Summer has arrived, and that means it's time for the beach, vacation and pointing lasers at the Coast Guard. Wait, what?

The Coast Guard doesn't get it quite either, but the break in the weather has led to a rash of incidents where civilians aimed laser pointers at Coast Guard officials, temporarily blinding the operators of two boats and a rescue helicopter. The Coast Guard Investigative Service is examining three incidents that have occurred over the past three weeks. They've also issued a reminder that aiming a laser at a boat or aircraft is punishable with five years in prison or a $250,000 fine. Intent is irrelevant.

“Chances are they are not trying to do anything malicious,” Petty Officer Mark Barney told “But doing it to someone's face is always dangerous, especially when that person is piloting an aircraft.”

The announcement comes after two incidents occurred this week within 24 hours of each other. A MH-65 Dolphin rescue chopper was temporarily blinded by a small green laser being aimed from somewhere one mile south of Punta Salina, Puerto Rico (a rescue mission doesn't appear to have been underway at the time). That same morning, another green laser hit an 87 foot boat patrolling Sanibel Island, Florida.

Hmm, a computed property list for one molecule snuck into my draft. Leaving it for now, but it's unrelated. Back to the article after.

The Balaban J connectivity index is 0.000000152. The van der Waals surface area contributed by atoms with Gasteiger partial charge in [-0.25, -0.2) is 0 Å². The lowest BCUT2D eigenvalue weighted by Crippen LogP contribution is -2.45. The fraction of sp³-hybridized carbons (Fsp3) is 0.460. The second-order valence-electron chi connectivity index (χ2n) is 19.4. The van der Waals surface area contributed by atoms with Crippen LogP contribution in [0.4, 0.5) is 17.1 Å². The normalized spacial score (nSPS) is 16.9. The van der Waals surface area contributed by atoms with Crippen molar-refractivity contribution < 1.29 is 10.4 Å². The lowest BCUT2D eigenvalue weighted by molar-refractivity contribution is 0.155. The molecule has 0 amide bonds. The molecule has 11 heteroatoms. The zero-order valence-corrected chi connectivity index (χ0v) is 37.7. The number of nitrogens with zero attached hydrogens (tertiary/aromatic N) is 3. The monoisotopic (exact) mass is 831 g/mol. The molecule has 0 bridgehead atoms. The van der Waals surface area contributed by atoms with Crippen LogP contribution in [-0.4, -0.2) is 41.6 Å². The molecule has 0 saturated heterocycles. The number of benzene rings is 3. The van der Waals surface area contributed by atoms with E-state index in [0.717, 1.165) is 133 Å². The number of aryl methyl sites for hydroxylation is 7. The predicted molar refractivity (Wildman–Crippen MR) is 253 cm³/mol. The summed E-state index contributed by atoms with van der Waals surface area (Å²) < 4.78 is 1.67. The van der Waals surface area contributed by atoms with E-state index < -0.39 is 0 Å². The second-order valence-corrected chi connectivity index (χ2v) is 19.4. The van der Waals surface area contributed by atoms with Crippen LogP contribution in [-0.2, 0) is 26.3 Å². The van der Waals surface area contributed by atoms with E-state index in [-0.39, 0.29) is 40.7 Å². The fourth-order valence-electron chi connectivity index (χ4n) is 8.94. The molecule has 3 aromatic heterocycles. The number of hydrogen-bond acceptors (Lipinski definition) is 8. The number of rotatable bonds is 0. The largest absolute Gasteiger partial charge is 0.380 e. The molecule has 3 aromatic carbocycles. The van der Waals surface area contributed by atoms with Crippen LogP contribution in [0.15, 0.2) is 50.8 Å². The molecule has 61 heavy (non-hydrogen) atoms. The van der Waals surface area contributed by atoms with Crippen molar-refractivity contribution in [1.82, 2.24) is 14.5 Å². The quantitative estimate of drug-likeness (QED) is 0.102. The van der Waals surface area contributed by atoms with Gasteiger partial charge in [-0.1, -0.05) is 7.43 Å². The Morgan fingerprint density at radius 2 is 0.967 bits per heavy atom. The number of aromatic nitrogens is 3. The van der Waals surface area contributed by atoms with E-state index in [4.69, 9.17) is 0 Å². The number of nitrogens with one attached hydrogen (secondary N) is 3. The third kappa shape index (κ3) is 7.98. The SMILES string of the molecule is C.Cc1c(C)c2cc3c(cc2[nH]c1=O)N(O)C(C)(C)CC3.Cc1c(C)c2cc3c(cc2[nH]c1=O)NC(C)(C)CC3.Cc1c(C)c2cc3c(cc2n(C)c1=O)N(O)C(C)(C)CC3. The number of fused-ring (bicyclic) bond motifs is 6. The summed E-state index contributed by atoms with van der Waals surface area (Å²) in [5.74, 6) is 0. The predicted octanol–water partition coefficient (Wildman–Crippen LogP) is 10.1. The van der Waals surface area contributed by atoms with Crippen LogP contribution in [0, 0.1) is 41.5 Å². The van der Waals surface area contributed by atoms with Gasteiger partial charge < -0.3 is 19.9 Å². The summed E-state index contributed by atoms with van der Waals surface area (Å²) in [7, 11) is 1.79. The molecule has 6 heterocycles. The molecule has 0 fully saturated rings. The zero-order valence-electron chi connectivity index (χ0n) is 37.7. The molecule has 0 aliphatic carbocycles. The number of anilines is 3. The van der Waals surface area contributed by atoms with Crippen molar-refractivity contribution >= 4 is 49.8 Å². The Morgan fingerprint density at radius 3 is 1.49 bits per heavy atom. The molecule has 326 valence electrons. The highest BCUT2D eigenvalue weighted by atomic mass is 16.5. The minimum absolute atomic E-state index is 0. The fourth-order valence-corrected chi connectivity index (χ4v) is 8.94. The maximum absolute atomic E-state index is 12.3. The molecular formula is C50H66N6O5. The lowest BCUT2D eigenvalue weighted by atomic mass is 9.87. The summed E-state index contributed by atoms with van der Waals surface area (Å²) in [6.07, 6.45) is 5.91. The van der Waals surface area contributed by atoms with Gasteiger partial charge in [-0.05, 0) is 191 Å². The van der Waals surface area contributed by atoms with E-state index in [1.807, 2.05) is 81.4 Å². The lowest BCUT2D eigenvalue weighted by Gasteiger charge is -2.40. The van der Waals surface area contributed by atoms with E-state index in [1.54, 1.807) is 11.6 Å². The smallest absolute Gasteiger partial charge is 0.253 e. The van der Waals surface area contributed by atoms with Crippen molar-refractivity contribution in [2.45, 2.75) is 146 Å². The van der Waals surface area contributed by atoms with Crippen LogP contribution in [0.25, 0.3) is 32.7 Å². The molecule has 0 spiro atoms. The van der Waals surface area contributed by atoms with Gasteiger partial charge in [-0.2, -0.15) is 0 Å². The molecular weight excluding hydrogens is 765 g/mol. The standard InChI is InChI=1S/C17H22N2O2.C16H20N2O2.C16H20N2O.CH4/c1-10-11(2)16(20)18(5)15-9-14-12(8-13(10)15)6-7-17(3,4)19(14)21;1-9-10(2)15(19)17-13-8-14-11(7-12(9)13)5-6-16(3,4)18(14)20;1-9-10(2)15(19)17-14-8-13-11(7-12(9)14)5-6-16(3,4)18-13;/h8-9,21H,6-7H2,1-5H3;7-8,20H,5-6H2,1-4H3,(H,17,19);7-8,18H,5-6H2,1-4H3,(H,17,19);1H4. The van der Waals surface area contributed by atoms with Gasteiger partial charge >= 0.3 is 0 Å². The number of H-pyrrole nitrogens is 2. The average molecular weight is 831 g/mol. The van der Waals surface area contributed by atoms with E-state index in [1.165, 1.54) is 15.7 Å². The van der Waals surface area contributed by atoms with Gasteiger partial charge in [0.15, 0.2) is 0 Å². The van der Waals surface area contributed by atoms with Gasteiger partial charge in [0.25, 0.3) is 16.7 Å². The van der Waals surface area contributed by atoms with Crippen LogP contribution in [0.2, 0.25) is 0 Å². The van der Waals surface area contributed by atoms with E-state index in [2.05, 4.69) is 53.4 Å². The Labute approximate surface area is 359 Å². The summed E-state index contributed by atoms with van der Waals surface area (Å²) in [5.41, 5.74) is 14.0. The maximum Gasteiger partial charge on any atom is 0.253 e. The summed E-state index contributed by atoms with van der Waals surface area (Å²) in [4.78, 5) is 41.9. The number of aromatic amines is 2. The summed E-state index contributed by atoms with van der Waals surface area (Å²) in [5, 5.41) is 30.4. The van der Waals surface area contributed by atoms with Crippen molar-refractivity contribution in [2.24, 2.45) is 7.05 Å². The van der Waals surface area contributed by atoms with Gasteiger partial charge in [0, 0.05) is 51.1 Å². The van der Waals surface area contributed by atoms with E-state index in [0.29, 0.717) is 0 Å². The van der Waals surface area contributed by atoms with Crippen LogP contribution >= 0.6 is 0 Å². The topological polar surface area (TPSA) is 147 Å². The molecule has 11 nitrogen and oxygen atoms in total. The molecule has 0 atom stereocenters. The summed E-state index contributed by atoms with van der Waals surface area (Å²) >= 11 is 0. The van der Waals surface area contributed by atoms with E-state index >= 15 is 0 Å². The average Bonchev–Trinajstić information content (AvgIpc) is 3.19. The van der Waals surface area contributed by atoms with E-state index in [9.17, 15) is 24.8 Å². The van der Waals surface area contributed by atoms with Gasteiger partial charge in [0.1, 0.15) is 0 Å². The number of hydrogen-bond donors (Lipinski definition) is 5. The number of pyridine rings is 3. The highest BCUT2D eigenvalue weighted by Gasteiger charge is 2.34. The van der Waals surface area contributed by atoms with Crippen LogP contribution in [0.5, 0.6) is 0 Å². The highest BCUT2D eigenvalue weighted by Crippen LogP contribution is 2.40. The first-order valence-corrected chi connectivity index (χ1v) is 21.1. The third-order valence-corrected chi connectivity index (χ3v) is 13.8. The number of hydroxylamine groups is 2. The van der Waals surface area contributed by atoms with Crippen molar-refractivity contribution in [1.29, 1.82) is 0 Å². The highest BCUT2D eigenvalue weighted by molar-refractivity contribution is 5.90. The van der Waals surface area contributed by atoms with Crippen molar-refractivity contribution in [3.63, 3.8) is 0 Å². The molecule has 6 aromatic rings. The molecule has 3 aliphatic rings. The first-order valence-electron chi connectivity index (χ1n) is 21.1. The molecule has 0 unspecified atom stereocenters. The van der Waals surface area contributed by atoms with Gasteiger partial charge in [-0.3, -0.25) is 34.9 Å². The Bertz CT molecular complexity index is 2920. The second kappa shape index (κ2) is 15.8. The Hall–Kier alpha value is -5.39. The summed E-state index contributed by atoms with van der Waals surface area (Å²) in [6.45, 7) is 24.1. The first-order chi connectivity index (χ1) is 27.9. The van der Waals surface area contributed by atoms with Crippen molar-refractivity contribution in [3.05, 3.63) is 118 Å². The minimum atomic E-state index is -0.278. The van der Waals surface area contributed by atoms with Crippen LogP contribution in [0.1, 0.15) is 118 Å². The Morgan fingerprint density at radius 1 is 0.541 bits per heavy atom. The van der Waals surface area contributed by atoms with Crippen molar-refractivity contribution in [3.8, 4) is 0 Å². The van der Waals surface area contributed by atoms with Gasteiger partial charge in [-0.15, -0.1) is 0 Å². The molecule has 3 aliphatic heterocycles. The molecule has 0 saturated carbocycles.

Before that, in early May, someone aimed at a Coast Guard cutter that was inspecting a recreational vessel near Miami's Venetian Causeway. None of the incidents in question resulted in any injuries.

Pilots have complained that laser attacks, however brief, can create a myriad of problems. The most inexpensive laser pointers can beam a light for two miles, and commercial pilots have complained that the effect of the sudden light might last for much longer than the time it's in their eye.

A California man was sentenced to 14 years in prison for pointing a laser pointer at a police helicopter.